Carbon generally does a better job of damping or absorbing vibrations from trail irregularities, while aluminum transmits more of those vibrations into your hands.
Editor's Note: This article is courtesy of the team at Art's Cyclery. The original post can be found here.
So you are looking to upgrade to a wider handlebar, but are not sure if you should go with carbon or aluminum, and are wondering what are the benefits and drawbacks of each?
Whether you're looking for road handlebars or mountain bike handlebars, there are a few important points to consider which will help guide your decision making process. Check out this video to learn more.
Most comparisons of carbon to aluminum center around this feature. Generally, carbon does a better job of damping or absorbing vibrations from trail irregularities, while aluminum transmits more of those vibrations into your hands. On trails with lots of big hits, carbon bars can save you a lot of energy, as your hands don't get rattled as much as they would with an aluminum bar.
Comfort and stiffness are closely linked, but carbon bars are generally as stiff or stiffer than their aluminum counterparts. Many people think that aluminum bars are stiffer since they feel harsher than carbon, but that is because of the aforementioned differences in vibration damping of the two materials. Light weight aluminum bars often flex noticeably when pushing down on the grips.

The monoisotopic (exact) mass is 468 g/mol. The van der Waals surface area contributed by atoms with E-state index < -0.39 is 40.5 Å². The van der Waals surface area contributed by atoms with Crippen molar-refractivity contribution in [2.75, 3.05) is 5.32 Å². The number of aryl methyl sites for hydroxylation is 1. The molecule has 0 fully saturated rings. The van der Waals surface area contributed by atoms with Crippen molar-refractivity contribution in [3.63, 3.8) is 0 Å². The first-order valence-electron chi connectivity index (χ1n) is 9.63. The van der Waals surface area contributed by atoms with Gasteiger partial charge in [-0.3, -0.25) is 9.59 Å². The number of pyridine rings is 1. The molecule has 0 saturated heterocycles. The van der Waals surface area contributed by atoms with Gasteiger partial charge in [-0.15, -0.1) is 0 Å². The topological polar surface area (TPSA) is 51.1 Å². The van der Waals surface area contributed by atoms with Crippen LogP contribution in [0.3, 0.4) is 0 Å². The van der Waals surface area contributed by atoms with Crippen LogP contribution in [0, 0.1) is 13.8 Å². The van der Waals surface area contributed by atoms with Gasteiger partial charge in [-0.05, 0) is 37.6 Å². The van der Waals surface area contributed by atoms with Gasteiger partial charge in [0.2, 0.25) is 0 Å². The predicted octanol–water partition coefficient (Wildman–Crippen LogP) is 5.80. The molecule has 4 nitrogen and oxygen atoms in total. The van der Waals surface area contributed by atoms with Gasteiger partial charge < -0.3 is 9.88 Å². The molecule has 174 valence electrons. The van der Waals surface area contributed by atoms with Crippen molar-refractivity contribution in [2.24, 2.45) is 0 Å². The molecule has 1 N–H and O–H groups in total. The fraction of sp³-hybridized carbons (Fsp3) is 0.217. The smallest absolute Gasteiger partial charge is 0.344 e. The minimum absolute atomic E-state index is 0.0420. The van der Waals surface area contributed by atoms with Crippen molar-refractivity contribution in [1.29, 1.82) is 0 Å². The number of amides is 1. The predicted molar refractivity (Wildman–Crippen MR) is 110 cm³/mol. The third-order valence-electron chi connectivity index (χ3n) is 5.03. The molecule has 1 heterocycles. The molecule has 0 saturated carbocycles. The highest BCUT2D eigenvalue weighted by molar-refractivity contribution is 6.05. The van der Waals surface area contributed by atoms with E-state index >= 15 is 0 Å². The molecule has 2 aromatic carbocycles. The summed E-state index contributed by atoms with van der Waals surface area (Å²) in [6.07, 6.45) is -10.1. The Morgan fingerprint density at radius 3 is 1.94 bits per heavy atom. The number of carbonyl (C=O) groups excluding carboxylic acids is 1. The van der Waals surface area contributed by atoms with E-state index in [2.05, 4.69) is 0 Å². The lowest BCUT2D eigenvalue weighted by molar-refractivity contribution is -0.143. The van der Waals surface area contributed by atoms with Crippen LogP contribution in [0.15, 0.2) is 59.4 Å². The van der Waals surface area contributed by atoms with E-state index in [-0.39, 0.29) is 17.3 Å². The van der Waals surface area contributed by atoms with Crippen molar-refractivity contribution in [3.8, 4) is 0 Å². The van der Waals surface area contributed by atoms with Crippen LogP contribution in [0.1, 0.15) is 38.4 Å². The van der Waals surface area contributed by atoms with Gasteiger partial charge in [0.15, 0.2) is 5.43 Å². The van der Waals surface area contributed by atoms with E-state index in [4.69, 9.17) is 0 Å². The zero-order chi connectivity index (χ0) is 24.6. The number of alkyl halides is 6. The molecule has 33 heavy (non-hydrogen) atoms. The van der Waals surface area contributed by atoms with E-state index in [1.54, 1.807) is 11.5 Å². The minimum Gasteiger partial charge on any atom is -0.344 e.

Here's another category where carbon wins. Carbon bars are almost lighter than aluminum bars. Aluminum bars that approach the low weights of carbon are often quite flexy.
Aluminum bars come out on top when it comes to price. Carbon often costs twice as much as aluminum.
When it comes to impact resistance, carbon and aluminum are evenly matched. Both can take a lot of abuse without breaking. However, quality aluminum bars will dent, bend, or otherwise deform if the impact is great enough, giving you some indication of how much abuse they have endured and how much fatigue life they have left.
Carbon bars, on the other hand, will not dent or bend. When they have reached the end of their fatigue life, they simply break. This is only an issue if you crash a lot, or use extremely light weight carbon bars meant for XC in aggressive enduro or DH conditions.
Besides materials choice, you'll need to settle on the bar that best meets your look and style preferences.
To sum up, carbon bars are generally more comfortable, stiffer, and lighter than aluminum bars. However, carbon bars are typically more expensive than aluminum, and give no indication if they have sustained an impact large enough to make them unsafe to ride.
Head over to www.artscyclery.com to see their full array of mountain bike handlebars.